It was not until budget 2018 that the Liberals finally addressed human trafficking and committed to funding the national hotline and a referral mechanism. While I applaud this, and it is important, it is long overdue.

I also want to recognize the fact that the announcement came after the Canadian Centre To End Human Trafficking, which is a great Canadian NGO, partnered with an American NGO, the Polaris project, to launch the official Canadian hotline. After it was public that Canada's national hotline was supported and funded by the United States, the government stepped in to offer support to it.

In 2011, the Conservative government became the first and only party to include a campaign promise in its platform to end human trafficking. Specifically, the Conservative Party committed to developing and launching the Canadian national action plan to combat human trafficking.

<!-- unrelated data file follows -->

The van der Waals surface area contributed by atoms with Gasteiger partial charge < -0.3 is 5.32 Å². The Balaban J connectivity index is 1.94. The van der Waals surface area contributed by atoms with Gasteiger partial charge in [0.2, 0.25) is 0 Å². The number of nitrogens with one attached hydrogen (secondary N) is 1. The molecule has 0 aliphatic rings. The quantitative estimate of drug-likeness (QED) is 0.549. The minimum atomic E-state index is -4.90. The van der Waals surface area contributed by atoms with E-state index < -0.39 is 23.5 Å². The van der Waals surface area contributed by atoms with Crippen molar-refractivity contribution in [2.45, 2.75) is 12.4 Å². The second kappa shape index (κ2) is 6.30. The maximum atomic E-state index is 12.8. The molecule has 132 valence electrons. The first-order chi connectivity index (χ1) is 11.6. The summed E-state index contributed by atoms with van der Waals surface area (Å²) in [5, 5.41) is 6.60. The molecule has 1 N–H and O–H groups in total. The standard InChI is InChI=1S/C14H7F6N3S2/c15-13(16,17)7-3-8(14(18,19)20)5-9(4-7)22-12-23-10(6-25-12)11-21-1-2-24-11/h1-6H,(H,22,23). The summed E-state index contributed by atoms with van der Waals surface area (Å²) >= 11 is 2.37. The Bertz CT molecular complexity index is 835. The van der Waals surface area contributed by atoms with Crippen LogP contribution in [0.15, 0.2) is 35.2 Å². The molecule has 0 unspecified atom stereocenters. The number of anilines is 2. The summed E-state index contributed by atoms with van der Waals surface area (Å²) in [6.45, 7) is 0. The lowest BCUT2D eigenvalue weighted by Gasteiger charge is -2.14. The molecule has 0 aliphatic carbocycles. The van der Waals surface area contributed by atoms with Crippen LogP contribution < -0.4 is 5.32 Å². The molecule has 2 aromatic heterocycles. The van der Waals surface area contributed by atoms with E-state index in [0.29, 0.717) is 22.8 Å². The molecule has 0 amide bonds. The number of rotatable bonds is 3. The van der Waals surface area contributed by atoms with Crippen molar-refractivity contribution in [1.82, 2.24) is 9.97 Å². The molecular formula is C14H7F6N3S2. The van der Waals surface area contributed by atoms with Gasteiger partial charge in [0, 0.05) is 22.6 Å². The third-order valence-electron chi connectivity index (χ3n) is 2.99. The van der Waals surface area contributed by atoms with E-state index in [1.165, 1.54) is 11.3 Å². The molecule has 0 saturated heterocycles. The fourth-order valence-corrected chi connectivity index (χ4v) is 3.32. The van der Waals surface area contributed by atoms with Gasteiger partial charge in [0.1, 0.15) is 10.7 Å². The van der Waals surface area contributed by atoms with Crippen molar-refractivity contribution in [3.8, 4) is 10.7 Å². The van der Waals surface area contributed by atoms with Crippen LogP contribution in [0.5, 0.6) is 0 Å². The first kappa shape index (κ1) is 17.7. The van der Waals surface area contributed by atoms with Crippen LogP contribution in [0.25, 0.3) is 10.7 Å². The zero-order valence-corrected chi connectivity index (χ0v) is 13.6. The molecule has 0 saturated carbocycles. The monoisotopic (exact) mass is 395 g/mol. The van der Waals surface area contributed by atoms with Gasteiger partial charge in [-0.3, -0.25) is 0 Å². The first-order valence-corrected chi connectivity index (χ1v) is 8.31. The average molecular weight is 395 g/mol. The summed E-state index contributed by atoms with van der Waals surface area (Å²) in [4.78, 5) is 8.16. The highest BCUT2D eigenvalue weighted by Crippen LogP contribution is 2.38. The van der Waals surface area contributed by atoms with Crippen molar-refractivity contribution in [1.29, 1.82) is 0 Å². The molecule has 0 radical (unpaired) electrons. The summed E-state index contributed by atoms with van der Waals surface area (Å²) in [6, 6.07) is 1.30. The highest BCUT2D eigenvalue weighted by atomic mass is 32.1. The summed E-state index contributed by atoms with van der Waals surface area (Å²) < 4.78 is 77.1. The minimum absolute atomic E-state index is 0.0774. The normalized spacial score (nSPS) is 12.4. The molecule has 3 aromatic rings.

On June 6, 2012, only 13 months after the election, the Conservative Party launched its four-year national action plan to combat human trafficking. The primary goals of the national action plan were focused around the four Ps, prevention, prosecution, protection and partnerships, and included launching Canada's first integrated law enforcement team dedicated to combatting human trafficking; increasing front-line training to identify and respond to human trafficking and enhance prevention in vulnerable communities; providing more support for victims of this crime, both Canadians and newcomers; and strengthening coordination with domestic and international partners that contributed to Canada's efforts to combat human trafficking.